Saturday, 20 May 2017

How to install MyRocks into mariaDB as a plugin?

Whats is MyRocks?
MyRocks is a storage engine that integrates RocksDB into MySQL with most features of InnoDB and the storage efficiency of RocksDB. It has been said that it provides 3-4x compression when compared to uncompressed InnoDB tables and 10x less write amplification when compared to InnoDB

What is RocksDB?
RocksDB is a embedded key-value data storage(a fork of LevelDB) which stores data in the disk unlike redis(redis stores data in memory). It uses Log-structured merge-tree algorithm that reduces write amplification.

Now let's come to the post topic. We are going to compile MyRocks engine as a plugin into mariaDB.


1) gcc 4.8.1 and above
MyRocks document says it could be installed in centos 6.8 too. But it's a bit tedious since a MyRocks requires a gcc 4.8 which is not available through default repositories in Centos 6.8 . So let's choose Centos 7 which has gcc 4.8.5
2) gflags-devel
3) readline-devel
4) ncurses-devel
5) openssl-devel
6) lz4-devel
7) gdb
8) git

shell> rpm -qa | grep gcc
shell> cat /etc/redhat-release
CentOS Linux release 7.3.1611 (Core)

Installation Steps

1) The first step in the installation process is to compile mariaDB with MyRocks support

shell> yum install -y gflags-devel readline-devel ncurses-devel openssl-devel lz4-devel gdb git shell> cd /usr/local/
shell> git clone mariadb-10.2
shell> cd mariadb-10.2
shell> git checkout bb-10.2-mariarocks
shell> git submodule init
shell> git submodule update
shell> cmake .
shell> make -j10

2) Next is installing the MySQL system tables. We would be using a different command instead of mysql_install_db

shell> cd /usr/local/mariadb-10.2
shell> cd mysql-test; ./mtr alias

The above step creates data directory in the below location(with a name install.db). Nothing to be alarmed with install.db. It's just the name. It's contents are not so different from a conventional MySQL data directory. We can rename it to whatever name we wish.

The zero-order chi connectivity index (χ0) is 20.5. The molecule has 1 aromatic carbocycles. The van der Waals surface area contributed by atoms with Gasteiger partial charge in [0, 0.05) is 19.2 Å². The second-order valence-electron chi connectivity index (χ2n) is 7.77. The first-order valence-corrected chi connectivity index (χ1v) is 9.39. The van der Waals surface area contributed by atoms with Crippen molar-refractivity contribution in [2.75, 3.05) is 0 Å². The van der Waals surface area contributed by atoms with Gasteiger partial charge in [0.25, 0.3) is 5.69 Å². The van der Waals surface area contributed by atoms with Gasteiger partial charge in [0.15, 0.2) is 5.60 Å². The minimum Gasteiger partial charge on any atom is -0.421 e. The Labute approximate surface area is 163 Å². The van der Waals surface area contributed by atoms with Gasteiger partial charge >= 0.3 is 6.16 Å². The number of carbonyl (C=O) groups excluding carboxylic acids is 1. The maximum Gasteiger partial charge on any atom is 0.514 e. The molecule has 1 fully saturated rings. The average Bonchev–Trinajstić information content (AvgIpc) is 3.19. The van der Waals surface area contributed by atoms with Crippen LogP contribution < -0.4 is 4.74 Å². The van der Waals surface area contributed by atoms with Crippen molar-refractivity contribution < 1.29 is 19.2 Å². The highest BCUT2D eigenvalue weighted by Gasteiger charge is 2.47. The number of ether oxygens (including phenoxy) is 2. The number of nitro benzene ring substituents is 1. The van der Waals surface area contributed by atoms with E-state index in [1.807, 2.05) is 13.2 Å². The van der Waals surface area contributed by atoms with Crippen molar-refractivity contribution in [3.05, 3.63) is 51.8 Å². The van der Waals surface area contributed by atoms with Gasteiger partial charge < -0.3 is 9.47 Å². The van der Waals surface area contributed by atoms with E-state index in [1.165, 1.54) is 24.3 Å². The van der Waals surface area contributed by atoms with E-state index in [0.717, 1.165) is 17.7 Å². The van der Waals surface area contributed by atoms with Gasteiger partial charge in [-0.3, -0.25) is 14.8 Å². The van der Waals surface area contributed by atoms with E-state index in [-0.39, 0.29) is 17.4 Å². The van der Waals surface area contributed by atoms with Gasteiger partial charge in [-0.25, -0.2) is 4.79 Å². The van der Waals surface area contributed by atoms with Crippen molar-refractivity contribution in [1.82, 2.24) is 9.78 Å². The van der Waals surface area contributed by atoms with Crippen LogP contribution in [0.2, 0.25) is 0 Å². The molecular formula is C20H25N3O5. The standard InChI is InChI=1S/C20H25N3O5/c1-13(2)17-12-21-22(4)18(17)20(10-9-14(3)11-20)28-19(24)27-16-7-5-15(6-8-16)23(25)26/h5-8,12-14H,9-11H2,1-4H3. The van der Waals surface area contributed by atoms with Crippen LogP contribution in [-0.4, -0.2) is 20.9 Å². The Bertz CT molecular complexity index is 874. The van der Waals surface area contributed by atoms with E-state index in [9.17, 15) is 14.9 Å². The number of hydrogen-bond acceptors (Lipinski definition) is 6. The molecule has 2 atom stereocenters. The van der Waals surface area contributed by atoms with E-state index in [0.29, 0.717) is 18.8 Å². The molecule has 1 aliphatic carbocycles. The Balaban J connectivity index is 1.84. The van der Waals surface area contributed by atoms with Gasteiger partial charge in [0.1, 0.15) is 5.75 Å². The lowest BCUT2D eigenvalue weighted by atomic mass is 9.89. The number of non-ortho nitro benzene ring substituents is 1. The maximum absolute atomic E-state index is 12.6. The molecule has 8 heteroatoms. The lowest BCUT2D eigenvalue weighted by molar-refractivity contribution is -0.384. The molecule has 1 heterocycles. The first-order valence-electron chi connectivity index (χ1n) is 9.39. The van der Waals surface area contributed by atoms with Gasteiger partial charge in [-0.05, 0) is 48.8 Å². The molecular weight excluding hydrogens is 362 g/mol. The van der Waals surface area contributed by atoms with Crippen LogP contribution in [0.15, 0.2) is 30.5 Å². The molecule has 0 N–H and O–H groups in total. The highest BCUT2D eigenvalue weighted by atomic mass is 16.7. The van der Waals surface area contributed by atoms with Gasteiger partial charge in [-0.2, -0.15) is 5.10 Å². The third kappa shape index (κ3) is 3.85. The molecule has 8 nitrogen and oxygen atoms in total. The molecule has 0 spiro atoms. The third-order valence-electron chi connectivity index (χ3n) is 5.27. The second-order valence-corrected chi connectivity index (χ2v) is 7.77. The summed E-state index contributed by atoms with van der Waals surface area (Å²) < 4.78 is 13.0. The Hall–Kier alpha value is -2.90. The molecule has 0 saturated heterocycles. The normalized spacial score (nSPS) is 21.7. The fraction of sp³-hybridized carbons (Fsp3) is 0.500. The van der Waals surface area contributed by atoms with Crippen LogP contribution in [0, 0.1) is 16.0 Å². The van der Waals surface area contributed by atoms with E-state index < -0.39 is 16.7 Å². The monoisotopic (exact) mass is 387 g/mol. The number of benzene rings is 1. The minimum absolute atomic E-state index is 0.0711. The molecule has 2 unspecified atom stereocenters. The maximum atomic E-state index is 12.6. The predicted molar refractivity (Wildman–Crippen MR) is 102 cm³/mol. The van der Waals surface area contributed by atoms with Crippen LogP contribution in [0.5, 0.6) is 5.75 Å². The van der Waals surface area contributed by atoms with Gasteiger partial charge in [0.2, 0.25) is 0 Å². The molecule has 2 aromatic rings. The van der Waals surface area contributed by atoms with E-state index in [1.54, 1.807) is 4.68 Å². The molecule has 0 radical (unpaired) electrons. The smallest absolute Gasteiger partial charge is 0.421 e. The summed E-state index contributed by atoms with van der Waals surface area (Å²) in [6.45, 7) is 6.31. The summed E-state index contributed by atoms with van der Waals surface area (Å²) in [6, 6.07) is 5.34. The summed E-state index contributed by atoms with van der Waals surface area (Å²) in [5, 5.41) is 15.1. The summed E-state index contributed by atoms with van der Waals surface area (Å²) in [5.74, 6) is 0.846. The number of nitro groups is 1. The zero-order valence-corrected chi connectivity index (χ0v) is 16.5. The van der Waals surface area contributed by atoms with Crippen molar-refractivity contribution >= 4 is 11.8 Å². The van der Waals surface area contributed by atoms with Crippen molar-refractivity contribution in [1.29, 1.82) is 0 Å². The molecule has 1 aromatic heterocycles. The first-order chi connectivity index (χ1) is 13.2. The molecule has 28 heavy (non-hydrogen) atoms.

shell> ls -ltrh mysql-test/var/install.db
total 23M
drwxr-xr-x. 2 root root 6 May 20 11:33 test
-rw-rw----. 1 root root 5.0M May 20 11:33 ib_logfile1
drwxrwx---. 2 root root 20 May 20 11:33 performance_schema
drwxr-xr-x. 2 root root 4.0K May 20 11:33 mysql
drwxrwx---. 2 root root 4.0K May 20 11:33 mtr
-rw-rw----. 1 root root 2.8K May 20 11:33 ib_buffer_pool
-rw-rw----. 1 root root 5.0M May 20 11:33 ib_logfile0
-rw-rw----. 1 root root 12M May 20 11:33 ibdata1

3) Now we can copy the data directory install.db to our location of interest

shell> cp -r mysql-test/var/install.db /data/mysqldata/install.db shell> cp support-files/my-small.cnf /etc/my.cnf

4) Now add the below lines to /etc/my.cnf to enable MyRocks


5) We have now got everything installed and ready. Let's start the server

shell> ./sql/mysqld --defaults-file=/etc/my.cnf --user=mysql &

[2] 12245 [root@server1 mariadb-10.2]# 2017-05-20 12:52:52 140303005308992 [Note] ./sql/mysqld (mysqld 10.2.6-MariaDB-log) starting as process 12245 ...
2017-05-20 12:52:52 140303005308992 [Note] RocksDB: 2 column families found
2017-05-20 12:52:52 140303005308992 [Note] RocksDB: Column Families at start:
2017-05-20 12:52:52 140303005308992 [Note] cf=default
2017-05-20 12:52:52 140303005308992 [Note] write_buffer_size=67108864